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In Germany, traditional TV is still the center of most consumers’ video experience, according to Deloitte. Researchers quizzed 2,000 consumers in the country ages 14 to 75 in April 2015. For the first time, this Deloitte study was tailored to the German market, and took into account specific consumer behavior patterns as well as particular video offerings available in the country.
The survey yielded no real surprises, but does provide a detailed snapshot of current TV and video consumption in the country. This landscape is still dominated overwhelmingly by the classic television scenario: consumers watching linear, broadcast TV on a TV set. Some 37% of those polled said at least 95% of their video consumption time was traditional viewing.
Admittedly, time spent with digital, nonlinear video is creeping up. Fully 15% of respondents said nonlinear video made up between 5% and 10% of their viewing time; the same percentage said digital video occupied between 10% and 25% of the total. And 9% were in the digital vanguard: At least half the time they devoted to TV and video content was spent on digital devices.
German households are already well equipped for digital viewing. When Deloitte asked consumers which devices they had at home, 94% said they had a PC or laptop, 78% had a smartphone and 50% had a tablet. More than 40% had a DVR, and a similar number had a connected TV, while 11% had a dongle. Moreover, most respondents weren’t planning to add to their existing setups. For example, just 8% said they intended to buy a connected TV or a tablet in future, and only 6% said they aimed to get a DVR.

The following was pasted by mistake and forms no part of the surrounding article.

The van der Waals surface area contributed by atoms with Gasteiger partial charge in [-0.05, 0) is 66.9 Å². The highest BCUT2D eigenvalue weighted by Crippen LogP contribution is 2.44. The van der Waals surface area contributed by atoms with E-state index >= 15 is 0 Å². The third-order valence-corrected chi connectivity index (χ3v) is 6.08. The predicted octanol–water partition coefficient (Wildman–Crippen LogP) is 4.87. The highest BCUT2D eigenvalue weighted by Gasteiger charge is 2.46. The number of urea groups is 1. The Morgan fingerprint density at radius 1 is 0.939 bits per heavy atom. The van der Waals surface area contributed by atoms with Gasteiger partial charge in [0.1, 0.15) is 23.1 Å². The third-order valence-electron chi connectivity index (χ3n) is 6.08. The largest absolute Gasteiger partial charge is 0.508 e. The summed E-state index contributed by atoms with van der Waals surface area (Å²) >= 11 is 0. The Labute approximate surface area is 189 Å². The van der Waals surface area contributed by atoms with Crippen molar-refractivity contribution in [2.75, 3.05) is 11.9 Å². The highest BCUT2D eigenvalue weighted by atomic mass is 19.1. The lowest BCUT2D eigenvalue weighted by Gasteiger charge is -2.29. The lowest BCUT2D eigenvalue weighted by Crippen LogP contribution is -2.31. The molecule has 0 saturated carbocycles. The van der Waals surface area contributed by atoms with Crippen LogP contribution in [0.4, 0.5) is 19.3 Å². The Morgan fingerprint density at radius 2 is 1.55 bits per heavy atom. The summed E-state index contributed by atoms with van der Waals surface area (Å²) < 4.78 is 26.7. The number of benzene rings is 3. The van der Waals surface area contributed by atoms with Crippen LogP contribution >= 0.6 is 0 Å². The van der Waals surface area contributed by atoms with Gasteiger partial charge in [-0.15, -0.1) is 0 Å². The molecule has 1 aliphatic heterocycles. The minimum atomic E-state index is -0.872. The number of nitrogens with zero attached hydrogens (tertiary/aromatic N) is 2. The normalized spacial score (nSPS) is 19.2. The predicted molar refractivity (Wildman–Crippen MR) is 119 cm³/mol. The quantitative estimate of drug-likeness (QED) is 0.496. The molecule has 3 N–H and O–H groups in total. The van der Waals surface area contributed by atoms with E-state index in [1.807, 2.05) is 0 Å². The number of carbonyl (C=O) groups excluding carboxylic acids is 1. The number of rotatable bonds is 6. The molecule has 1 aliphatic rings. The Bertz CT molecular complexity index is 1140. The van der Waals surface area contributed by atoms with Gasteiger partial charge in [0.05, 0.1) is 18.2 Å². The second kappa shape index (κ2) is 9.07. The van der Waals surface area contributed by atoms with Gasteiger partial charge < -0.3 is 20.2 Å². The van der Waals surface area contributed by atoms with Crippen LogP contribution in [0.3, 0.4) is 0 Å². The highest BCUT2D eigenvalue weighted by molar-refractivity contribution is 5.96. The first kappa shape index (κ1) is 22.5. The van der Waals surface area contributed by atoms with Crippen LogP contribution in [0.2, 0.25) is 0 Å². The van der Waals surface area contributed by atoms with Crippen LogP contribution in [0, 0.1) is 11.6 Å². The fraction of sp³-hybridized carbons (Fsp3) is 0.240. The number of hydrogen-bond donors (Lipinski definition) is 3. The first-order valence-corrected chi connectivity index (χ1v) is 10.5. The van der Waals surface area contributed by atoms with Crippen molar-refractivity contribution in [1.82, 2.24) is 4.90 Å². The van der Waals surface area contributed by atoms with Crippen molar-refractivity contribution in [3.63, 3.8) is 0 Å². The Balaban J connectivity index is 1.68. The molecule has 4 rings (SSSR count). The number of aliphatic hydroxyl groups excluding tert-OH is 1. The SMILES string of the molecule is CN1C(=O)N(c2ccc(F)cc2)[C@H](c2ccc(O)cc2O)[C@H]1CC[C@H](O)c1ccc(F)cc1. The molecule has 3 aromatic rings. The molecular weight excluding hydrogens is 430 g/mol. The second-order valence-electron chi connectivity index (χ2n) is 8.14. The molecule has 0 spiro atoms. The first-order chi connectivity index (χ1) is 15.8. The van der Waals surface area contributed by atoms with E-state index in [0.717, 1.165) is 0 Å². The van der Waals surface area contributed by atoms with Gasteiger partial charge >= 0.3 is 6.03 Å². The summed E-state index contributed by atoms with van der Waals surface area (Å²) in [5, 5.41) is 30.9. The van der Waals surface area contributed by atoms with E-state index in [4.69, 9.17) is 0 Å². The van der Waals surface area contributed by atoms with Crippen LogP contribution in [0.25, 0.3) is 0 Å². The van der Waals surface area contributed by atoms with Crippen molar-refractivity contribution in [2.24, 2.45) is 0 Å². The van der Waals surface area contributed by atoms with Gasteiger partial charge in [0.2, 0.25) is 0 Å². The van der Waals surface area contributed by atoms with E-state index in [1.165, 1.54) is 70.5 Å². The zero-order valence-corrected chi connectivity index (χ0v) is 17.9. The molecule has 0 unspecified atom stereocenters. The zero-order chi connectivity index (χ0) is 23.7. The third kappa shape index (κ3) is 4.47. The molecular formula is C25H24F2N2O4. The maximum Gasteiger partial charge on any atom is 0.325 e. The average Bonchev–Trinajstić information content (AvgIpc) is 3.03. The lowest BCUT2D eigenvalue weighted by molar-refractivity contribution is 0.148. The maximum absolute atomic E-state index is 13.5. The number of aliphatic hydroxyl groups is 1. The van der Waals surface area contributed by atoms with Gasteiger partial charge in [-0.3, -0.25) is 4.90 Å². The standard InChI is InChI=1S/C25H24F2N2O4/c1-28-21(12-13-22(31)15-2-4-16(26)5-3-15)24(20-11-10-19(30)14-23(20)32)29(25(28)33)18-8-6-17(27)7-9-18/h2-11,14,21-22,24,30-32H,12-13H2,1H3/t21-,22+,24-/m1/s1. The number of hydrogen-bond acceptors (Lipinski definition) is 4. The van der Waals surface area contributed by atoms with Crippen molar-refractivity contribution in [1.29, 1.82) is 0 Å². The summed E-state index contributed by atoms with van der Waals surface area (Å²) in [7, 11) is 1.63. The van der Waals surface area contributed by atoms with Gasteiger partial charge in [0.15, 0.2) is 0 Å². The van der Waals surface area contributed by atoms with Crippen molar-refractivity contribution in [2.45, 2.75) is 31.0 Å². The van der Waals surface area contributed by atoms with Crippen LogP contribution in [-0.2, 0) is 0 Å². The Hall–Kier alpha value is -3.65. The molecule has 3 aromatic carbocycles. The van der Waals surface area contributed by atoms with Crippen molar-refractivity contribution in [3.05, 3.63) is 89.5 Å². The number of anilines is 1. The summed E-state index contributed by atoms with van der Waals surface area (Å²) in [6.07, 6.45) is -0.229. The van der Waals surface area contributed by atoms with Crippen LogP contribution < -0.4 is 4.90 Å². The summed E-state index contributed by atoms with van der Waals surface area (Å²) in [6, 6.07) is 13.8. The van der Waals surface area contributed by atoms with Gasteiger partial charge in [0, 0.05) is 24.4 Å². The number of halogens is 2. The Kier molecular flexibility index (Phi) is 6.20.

Deloitte also investigated consumers’ engagement with video-on-demand (VOD), and their attitudes to such services. The main conclusion? Two-thirds of consumers didn’t watch video content on demand—so the market has a lot of room to grow. Of the 34% of respondents who did watch VOD, just under half (15%) said they were watching the same amount of VOD as they had the previous year, and 15% said they watched more.
The added costs associated with VOD services were the main reason that non-users in the survey hadn’t already signed up. As the report noted: “Despite the high intensity of advertising and monthly subscription tariffs of less than €10 ($13.27), 40% of respondents consider VOD too expensive.” Price was especially relevant for the youngest people in the sample. But there were other deterrents too. Some 18% of non-users said current VOD offerings were inadequate, and 12% said their internet connection was too slow to provide a good VOD experience.
Taken together, these results confirm that many of Germany’s consumers—especially those in younger cohorts—are shifting a significant proportion of their video viewing to digital devices. They’re also keeping a savvy eye on the potential of VOD, but aren’t persuaded that existing services are worth the money, given their shortcomings. This means big opportunities for VOD providers that can deliver a more substantial offering at current price points, or guarantee large volumes of premium content worth a higher tariff. Meanwhile, audiences look set to grow slowly but steadily as digital viewing habits become mainstream.
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